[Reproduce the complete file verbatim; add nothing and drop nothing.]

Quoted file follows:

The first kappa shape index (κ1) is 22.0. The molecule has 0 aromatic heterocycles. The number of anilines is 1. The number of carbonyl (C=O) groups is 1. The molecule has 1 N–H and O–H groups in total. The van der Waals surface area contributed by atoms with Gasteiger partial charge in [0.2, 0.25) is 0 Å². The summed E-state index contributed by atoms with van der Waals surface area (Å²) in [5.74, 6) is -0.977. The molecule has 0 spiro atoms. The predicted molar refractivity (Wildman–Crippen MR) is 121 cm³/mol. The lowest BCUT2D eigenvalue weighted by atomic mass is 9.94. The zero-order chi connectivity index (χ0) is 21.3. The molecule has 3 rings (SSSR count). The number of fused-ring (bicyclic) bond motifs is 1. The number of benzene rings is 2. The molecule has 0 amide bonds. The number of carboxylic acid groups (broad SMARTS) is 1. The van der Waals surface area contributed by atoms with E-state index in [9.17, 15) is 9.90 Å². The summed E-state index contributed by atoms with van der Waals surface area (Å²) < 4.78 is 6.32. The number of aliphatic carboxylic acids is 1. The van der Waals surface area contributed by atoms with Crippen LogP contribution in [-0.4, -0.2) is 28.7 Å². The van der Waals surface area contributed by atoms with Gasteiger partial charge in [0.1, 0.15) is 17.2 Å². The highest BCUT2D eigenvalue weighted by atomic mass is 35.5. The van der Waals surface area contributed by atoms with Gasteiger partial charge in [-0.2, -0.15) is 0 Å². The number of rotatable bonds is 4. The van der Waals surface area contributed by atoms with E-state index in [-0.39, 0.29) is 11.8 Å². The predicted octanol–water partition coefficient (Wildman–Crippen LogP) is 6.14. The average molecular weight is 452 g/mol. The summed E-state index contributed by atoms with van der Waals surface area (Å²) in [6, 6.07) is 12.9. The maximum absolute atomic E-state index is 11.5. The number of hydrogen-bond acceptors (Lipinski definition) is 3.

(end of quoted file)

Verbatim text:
The first kappa shape index (κ1) is 22.0. The molecule has 0 aromatic heterocycles. The number of anilines is 1. The number of carbonyl (C=O) groups is 1. The molecule has 1 N–H and O–H groups in total. The van der Waals surface area contributed by atoms with Gasteiger partial charge in [0.2, 0.25) is 0 Å². The summed E-state index contributed by atoms with van der Waals surface area (Å²) in [5.74, 6) is -0.977. The molecule has 0 spiro atoms. The predicted molar refractivity (Wildman–Crippen MR) is 121 cm³/mol. The lowest BCUT2D eigenvalue weighted by atomic mass is 9.94. The zero-order chi connectivity index (χ0) is 21.3. The molecule has 3 rings (SSSR count). The number of fused-ring (bicyclic) bond motifs is 1. The number of benzene rings is 2. The molecule has 0 amide bonds. The number of carboxylic acid groups (broad SMARTS) is 1. The van der Waals surface area contributed by atoms with E-state index in [9.17, 15) is 9.90 Å². The summed E-state index contributed by atoms with van der Waals surface area (Å²) < 4.78 is 6.32. The number of aliphatic carboxylic acids is 1. The van der Waals surface area contributed by atoms with Crippen LogP contribution in [-0.4, -0.2) is 28.7 Å². The van der Waals surface area contributed by atoms with Gasteiger partial charge in [0.1, 0.15) is 17.2 Å². The highest BCUT2D eigenvalue weighted by atomic mass is 35.5. The van der Waals surface area contributed by atoms with Gasteiger partial charge in [-0.2, -0.15) is 0 Å². The number of rotatable bonds is 4. The van der Waals surface area contributed by atoms with E-state index in [-0.39, 0.29) is 11.8 Å². The predicted octanol–water partition coefficient (Wildman–Crippen LogP) is 6.14. The average molecular weight is 452 g/mol. The summed E-state index contributed by atoms with van der Waals surface area (Å²) in [6, 6.07) is 12.9. The maximum absolute atomic E-state index is 11.5. The number of hydrogen-bond acceptors (Lipinski definition) is 3.